This page contains information about the 2020 and 2021 Transcontinental Races, which were each originally called TCR No. 8, but were each cancelled due to the disruption of the Coronavirus pandemic. In 2022, TCR No. 8 finally went ahead. See the Overview page for a general introduction to the Transcontinental Race (TCR). See also the official TCR page.

Timeline and Cancellation

Rough details of the original 2020 TCR were announced at a launch event at Look Mum No Hands in London, UK in late November, 2019. Registration was open for two weeks in November-December, 2019. Applicants were informed in early January 2020 whether they had been awarded a place and the event was scheduled to start near the end of July. Travel restrictions and lockdowns started throughout Europe in early to mid March 2020 and before the end of March the organizers announced that the 2020 TCR was being postponed for a year.

In late December 2020, details of the 2021 replacement event were announced with the new route minimizing the number of border crossings and remaining within the Schengen region to maximize the chance of the race happening with minimum disruption while still crossing a large portion of the continent. People who had accepted a place for the 2020 event were offered a place for the replacement event and no new applications were accepted. Continued uncertainties concerning international travel caused the organizers to cancel the 2021 event in late May 2021.

Trouée d'Arenberg
Cobbles near Roubaix, France by bram_souffreau. Licensed under CC BY 2.0

2020 Planned Route

The start and finish locations from TCR No. 7 were to be used again in the 2020 TCR, but the direction would be reverted back to the traditional west to east format. The total distance was expected to be similar to the longest ever TCR in 2015 of about 4,200 km. However, the amount of climbing would have been significantly more than in 2015 at over 40,000 m. The finish party was planned for the end of Day 15.

The 4 control points were as follows, and are marked on the map below.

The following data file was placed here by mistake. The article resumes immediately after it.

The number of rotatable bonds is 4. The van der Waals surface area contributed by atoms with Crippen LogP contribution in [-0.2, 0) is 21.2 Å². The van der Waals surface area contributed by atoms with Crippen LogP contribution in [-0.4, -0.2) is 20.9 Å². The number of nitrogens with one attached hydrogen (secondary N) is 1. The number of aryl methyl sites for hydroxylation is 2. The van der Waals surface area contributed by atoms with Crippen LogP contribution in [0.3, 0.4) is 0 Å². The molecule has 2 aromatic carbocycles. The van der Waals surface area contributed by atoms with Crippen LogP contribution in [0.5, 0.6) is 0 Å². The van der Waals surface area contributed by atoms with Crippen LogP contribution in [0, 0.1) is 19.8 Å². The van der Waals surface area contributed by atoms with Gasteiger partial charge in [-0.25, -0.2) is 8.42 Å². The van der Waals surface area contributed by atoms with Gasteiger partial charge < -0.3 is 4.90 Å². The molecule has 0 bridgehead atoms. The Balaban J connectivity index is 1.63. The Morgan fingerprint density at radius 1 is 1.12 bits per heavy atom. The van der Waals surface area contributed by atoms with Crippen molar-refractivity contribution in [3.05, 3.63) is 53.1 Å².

• CP1: Roubaix, France. The parcours included some of the classic secteurs of incredibly rough, cobbled farm roads in northern France that are used in the Paris-Roubaix professional bike race every Spring.
  • CP2: Grosser Speikkogel, Austria. The parcours involved one of the hardest paved climbs in the Alps with an average gradient of around 11% for at least 10 km. There was then a traverse along a ridgetop gravel road.
  • CP3: Durmitor massif, Montenegro. CP3 would have re-visited this stunning National Park in remembrance of the race’s founder Mike Hall because he chose it as CP4 for Transcontinental Race No. 4, 2016. Racers would have passed through the dramatic Tara river gorge and then climbed over the remote, high mountains on a minor paved road.
  • CP4: Transalpina, Romania. The race would have visited a high pass in Romania’s Carpathian mountains for the second time (the more famous Transfagarasan Pass featured in Transcontinental Race No. 5, 2017). This time it would have been the Transalpina road, but the parcours actually focused on a lengthy gravel/unpaved side-road.

The start location and CP1 were to be retained in the, subsequently cancelled, 2021 version below. For the 2022 edition, which did go ahead, CP3, CP4 and the finish location were retained.

2021 Planned Route

The start location and CP1 remained the same for the 2021 version of the route, but the rest of the route was changed to minimize the number of countries visited, with only France, Italy and Greece included. The new finish location was in Thessaloniki, Greece. To get from southern Italy to northern Greece, riders would have taken a ferry across the Adriatic Sea, which had been an option in the 2013, ’14 and ’15 races, but had not been allowed since.

With the Roubaix cobbles being retained as CP1, the 3 new control points were:

  • CP2: Little St Bernard Pass (Col du Petit St Bernard / Colle del Piccolo San Bernardo), France/Italy. This paved pass connects the Isère valley in France with the Aosta valley in Italy. The parcours also included the Colle San Carlo.
  • CP3: Bocchetta di Forcola & Pedenolo, Italy. The parcours mostly followed a small gravel track that went over what would have been the highest altitude pass in TCR history. At 2,768 m above sea level, the Bocchetta di Forcola is about 11 meter higher than the nearby Stelvio Pass that was used in TCRs No. 1 and 2.
  • CP4: Gli Appennini, Italy. A 150 km-long parcours with more than 3,000 metres of climbing on minor roads in the Appennine mountains in central Italy.

None of the locations planned for the 2021 race were retained for the 2022 version, but the finish in Thessaloniki, Greece was used in TCR No. 9 in 2023.


Last minor page modification: February, 2023
Last significant page update: February, 2023

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